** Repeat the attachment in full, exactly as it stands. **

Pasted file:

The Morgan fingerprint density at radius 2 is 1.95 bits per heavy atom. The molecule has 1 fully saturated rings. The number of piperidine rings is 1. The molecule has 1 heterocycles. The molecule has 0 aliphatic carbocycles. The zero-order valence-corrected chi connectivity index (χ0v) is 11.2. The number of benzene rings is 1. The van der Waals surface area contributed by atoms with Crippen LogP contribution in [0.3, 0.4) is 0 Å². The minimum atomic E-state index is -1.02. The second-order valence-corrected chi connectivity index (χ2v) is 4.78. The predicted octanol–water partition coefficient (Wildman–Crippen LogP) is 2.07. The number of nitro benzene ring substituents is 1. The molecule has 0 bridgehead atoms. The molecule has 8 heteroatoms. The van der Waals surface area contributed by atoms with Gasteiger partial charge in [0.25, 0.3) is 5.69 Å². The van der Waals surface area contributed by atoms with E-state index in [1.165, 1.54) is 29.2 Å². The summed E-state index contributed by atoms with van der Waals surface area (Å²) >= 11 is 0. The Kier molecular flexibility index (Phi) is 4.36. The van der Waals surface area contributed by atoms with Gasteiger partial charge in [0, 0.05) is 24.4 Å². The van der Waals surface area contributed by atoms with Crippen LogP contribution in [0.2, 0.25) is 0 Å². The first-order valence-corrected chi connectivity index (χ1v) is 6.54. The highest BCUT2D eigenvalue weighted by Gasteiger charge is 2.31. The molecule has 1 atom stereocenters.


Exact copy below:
The Morgan fingerprint density at radius 2 is 1.95 bits per heavy atom. The molecule has 1 fully saturated rings. The number of piperidine rings is 1. The molecule has 1 heterocycles. The molecule has 0 aliphatic carbocycles. The zero-order valence-corrected chi connectivity index (χ0v) is 11.2. The number of benzene rings is 1. The van der Waals surface area contributed by atoms with Crippen LogP contribution in [0.3, 0.4) is 0 Å². The minimum atomic E-state index is -1.02. The second-order valence-corrected chi connectivity index (χ2v) is 4.78. The predicted octanol–water partition coefficient (Wildman–Crippen LogP) is 2.07. The number of nitro benzene ring substituents is 1. The molecule has 0 bridgehead atoms. The molecule has 8 heteroatoms. The van der Waals surface area contributed by atoms with Gasteiger partial charge in [0.25, 0.3) is 5.69 Å². The van der Waals surface area contributed by atoms with E-state index in [1.165, 1.54) is 29.2 Å². The summed E-state index contributed by atoms with van der Waals surface area (Å²) >= 11 is 0. The Kier molecular flexibility index (Phi) is 4.36. The van der Waals surface area contributed by atoms with Gasteiger partial charge in [0, 0.05) is 24.4 Å². The van der Waals surface area contributed by atoms with Crippen LogP contribution in [0.2, 0.25) is 0 Å². The first-order valence-corrected chi connectivity index (χ1v) is 6.54. The highest BCUT2D eigenvalue weighted by Gasteiger charge is 2.31. The molecule has 1 atom stereocenters.